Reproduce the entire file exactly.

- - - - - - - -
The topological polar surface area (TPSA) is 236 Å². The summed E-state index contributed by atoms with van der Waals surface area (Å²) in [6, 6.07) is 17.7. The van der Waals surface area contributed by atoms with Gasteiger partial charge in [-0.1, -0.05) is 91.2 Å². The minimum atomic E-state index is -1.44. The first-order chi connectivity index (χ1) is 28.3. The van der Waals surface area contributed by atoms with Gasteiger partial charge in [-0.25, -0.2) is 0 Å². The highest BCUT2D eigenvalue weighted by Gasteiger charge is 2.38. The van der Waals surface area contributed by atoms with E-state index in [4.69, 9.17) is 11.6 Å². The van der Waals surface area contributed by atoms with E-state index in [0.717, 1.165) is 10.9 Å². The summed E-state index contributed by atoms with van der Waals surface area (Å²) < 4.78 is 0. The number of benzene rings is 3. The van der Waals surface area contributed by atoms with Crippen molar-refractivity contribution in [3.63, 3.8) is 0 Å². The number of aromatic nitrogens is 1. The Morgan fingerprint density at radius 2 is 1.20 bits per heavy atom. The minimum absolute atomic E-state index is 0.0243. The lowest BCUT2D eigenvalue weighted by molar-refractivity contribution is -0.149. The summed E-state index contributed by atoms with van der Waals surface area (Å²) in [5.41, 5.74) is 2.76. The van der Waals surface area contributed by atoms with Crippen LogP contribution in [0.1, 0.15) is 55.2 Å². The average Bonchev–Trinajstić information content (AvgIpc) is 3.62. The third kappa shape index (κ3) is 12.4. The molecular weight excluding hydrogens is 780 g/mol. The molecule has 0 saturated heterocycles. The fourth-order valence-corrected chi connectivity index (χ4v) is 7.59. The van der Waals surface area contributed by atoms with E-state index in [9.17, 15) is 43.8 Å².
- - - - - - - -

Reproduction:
The topological polar surface area (TPSA) is 236 Å². The summed E-state index contributed by atoms with van der Waals surface area (Å²) in [6, 6.07) is 17.7. The van der Waals surface area contributed by atoms with Gasteiger partial charge in [-0.1, -0.05) is 91.2 Å². The minimum atomic E-state index is -1.44. The first-order chi connectivity index (χ1) is 28.3. The van der Waals surface area contributed by atoms with Gasteiger partial charge in [-0.25, -0.2) is 0 Å². The highest BCUT2D eigenvalue weighted by Gasteiger charge is 2.38. The van der Waals surface area contributed by atoms with E-state index in [4.69, 9.17) is 11.6 Å². The van der Waals surface area contributed by atoms with E-state index in [0.717, 1.165) is 10.9 Å². The summed E-state index contributed by atoms with van der Waals surface area (Å²) < 4.78 is 0. The number of benzene rings is 3. The van der Waals surface area contributed by atoms with Crippen molar-refractivity contribution in [3.63, 3.8) is 0 Å². The number of aromatic nitrogens is 1. The Morgan fingerprint density at radius 2 is 1.20 bits per heavy atom. The minimum absolute atomic E-state index is 0.0243. The lowest BCUT2D eigenvalue weighted by molar-refractivity contribution is -0.149. The summed E-state index contributed by atoms with van der Waals surface area (Å²) in [5.41, 5.74) is 2.76. The van der Waals surface area contributed by atoms with Crippen LogP contribution in [0.1, 0.15) is 55.2 Å². The average Bonchev–Trinajstić information content (AvgIpc) is 3.62. The third kappa shape index (κ3) is 12.4. The molecular weight excluding hydrogens is 780 g/mol. The molecule has 0 saturated heterocycles. The fourth-order valence-corrected chi connectivity index (χ4v) is 7.59. The van der Waals surface area contributed by atoms with E-state index in [9.17, 15) is 43.8 Å².